Cool tech, gadgety gizmos
Chris McGugan, General Manager and VP of Innovation at Kenmore, spoke at the Smart Home Summit about the future of the Internet of Things and what our homes will look like in five years.
Smart home technology falls into two camps. Products that improve the way we interact with our home, and products that are cool. Basically, gadgets that make us feel more secure and gadgets that make it easier to stay on the couch and burn through Netflix episodes without having to get up to switch off the lights or futz with the thermostat.
What consumers want in smart homes
“Most consumers are looking for a gadget today.” McGugan said in a video interview for IoT world news. “[Most folks] are looking for home automation, home security or home monitoring.”
There’s nothing wrong with these upgrades (and here’s a recent article on how to make your home smart on a budget) and they certainly add charisma to any residence. But what McGugan and Kenmore are imagining is a more subtle home integration that focuses more on what we need, rather than the juicy gadgets that we overtly want.
A grander vision
McGugan hopes he can “bring a greater peace of mind to owning a large [appliance] if we change the way consumers interact with them and the way they are serviced and maintained.” Take your washer and dryer, for example: wouldn’t you love a notification on your smart phone when it’s time to change the load? What if you accidentally left your freezer door open? Wouldn’t you rather it send you an e-mail before wasting hours of energy?
These are not glamorous upgrades, and they’re certainly slower innovations since it can be many years before we replace our appliances, but technology like this will have a profound effect on the smart homes of our future. Soon, you likely won’t be able to buy an appliance without integrated features.
[clickToTweet tweet=”Soon, you likely won’t be able to buy an appliance without integrated features.” quote=”Soon, you likely won’t be able to buy an appliance without integrated features.”]
Innovation over time, across industry
“If you had asked someone 15 years ago if they thought a home wifi router or a broadband connection was essential, you may have had a very different answer than what you would get today,” McGugan went on. Smart home tech is the same way.
There was a time when it seemed perfectly reasonable to expect people to go to the library to browse the web, or pay a dollar every time they wanted to access the internet from a T9 phone, but now internet access has become a human right – and we expect everywhere we go to not only provide it, but provide it for free.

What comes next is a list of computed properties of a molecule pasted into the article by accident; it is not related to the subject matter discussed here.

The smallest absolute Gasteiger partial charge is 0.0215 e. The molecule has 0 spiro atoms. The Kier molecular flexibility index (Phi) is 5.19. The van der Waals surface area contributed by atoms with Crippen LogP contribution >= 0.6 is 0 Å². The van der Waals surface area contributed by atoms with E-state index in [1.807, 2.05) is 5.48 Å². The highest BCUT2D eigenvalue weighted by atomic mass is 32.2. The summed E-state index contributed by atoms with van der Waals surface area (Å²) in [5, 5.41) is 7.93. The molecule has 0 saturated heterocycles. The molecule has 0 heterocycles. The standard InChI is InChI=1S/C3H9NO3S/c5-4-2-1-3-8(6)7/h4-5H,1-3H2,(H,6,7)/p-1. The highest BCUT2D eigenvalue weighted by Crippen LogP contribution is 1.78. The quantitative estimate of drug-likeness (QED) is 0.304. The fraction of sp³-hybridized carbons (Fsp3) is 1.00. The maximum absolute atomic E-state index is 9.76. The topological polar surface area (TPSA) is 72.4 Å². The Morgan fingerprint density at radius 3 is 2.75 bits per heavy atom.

By the same extension, smart home technology could easily bridge the gap to business use as well.
Imagine rather than waiting in line at your local coffee shop, you could queue on your phone. What if we could summon waiters, order refills, or request an employee to look in the warehouse for an item that is inexplicably not on the shelves, all on our personal devices?
This little computer we carry around in our pockets is capable of so much more than just smart home automation, and I see business IoT integration following closely behind smart home innovations.
Putting the pieces together
McGugan is right when he ended his talk by saying that, “It’s going to come down to the interface we provide for these devices to help consumers see their real value. I would love to say that we’re going to see smart homes as essential, but I think we still have some room to grow.” Interface is key for consumers to jump on the bandwagon.
[clickToTweet tweet=”We have to see inherent value in these tools and not just expensive gimmicks.” quote=”We have to see inherent value in these tools and not just expensive gimmicks.”]
That will easily come as consumers see the usefulness in knowing if their hot water heater is leaking or if their dryer exhaust is hotter than usual. One day we may see serious costs associated with not having integrated appliances, like severe water damage or dryer vent fires.
As IoT pieces begin clicking into place, and as we begin to automate our homes, the future of full integration is definitely worth watching. Maybe in fifteen years home automation will be seen as essential for all of us.